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SembeeCommented:
Your host is asking you to use your ISPs SMTP Server. This is a common request from a web host. However Exchange is quite capable of delivering email messages itself, but if you have problems then you would use an SMTP Connector to route email via the ISPs SMTP Server - a SMART HOST in Exchange speak. That article tells you how, but if you want a second opinion then look here: http://www.amset.info/exchange/smtp-connector.asp

To ensure that you don't get incorrect DNS results you should use external DNS services to verify. dnsstuff.com is a good place to start.
The only thing you need to change is this line:

mail.mydomain.com       internet address = 63.63.63.64

The IP address needs to be changed to your static IP address from your ISP.
If the IP address isn't truely static then you should look at getting a dynamic DNS address. This will ensure that your email continues to work even if the IP address changes.
http://www.amset.info/exchange/dynamicip.asp

Name server information should stay the same.

Simon.
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BrianEsserAuthor Commented:
First, Thanks!

Let me make sure I understand exactly what I need to do next...

   Send an email to dns@readyhosting.com with the following request (names/IP address changed to protect the guilty):

   Please make changes to mydomain.com domain's DNS, A Record, and MX files accordingly:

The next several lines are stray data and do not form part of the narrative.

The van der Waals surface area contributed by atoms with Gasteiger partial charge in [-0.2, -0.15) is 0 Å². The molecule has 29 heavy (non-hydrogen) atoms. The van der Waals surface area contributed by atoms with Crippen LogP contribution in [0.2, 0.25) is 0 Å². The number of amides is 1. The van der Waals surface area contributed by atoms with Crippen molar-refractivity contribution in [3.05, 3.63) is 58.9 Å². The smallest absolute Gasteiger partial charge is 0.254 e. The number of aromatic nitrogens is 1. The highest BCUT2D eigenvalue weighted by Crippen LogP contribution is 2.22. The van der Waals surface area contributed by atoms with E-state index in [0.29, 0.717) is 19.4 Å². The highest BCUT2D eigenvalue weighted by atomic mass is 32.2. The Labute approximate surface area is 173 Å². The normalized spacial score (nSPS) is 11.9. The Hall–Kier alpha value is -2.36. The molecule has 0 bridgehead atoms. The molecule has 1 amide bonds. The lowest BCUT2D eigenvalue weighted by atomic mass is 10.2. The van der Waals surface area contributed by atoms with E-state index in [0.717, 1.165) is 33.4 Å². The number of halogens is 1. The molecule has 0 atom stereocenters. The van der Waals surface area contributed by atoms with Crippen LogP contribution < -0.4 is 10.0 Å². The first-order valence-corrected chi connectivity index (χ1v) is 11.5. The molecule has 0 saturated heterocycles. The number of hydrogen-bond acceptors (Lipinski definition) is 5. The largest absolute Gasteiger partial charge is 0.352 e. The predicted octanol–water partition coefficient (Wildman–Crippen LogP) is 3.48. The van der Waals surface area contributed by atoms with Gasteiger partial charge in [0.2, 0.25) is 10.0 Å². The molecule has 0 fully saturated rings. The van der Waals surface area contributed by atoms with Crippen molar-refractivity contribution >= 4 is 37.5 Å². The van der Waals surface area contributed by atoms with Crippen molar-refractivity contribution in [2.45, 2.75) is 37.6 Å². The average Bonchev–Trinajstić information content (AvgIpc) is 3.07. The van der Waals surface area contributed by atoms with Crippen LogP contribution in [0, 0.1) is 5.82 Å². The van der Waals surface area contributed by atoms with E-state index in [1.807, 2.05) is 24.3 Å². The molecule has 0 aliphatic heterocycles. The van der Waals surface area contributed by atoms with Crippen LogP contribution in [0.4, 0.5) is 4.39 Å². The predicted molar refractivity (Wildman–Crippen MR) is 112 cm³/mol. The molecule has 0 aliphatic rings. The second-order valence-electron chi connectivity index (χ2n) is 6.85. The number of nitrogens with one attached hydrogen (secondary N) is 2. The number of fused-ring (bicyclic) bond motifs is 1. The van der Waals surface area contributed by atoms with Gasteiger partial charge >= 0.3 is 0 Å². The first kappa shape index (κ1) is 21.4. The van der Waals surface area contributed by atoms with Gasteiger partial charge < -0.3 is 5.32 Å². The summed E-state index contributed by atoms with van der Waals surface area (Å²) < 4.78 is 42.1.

FROM

   mail.mydomain.com       internet address = 63.63.63.64

   TO

   mail.mydomain.com       internet address = 64.64.64.65


Would this be the correct format and syntax (I'll use the actual names/IP address of course)?

Are there any other configurations necessary at my end?

Once these change are made at readyhosting.com for mydomain.com:
      A. Will all existing mail stored at readyhosting.com for mydomain.com be sent to my SBS 2003 Exchange Server?
      B. Then be deleted from the readyhosting.com mail server?
      C. Send all subsequent email to my SBS 2003 Exchange Server and No longer store any email for mydomain.com on the readyhosting.com mail server?


Best regards,
Brian
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SembeeCommented:
You have the correct information to give to the host.

Bear in mind that it can take up to 48 hours for DNS changes to propagate. Therefore whatever solution you using for receiving email needs to be left in place for at least that period (I would leave it in for another 24 hours after the 48) to collect any emails using the old information.
I don't know the host, but I would be very surprsied if they will send you email from their servers using the new settings, so you will have to collect it from them. It probably already deletes it, but you may need to check.

Once the changes have propagated then all email will come to your own server and not go to hosting company.

Simon.
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BrianEsserAuthor Commented:
Thanks for your help - won't be needing my Prozac today!

I will be submitting the request for DNS changes based on the information above. In the event I am asked for additional information from ReadyHosting.com, I hope I can ask a follow up question or two.  I'm still fuzzy on MX and A Records and expect that the web host will know what to do with them and I won't have to do anything further on my Exchange Server.

Brian
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BrianEsserAuthor Commented:
DNS update Successful! Email is working, all is well thanks to the support I received from the experts on EE.

EE IS the Best support value I know of.

Thanks again and again...

Brian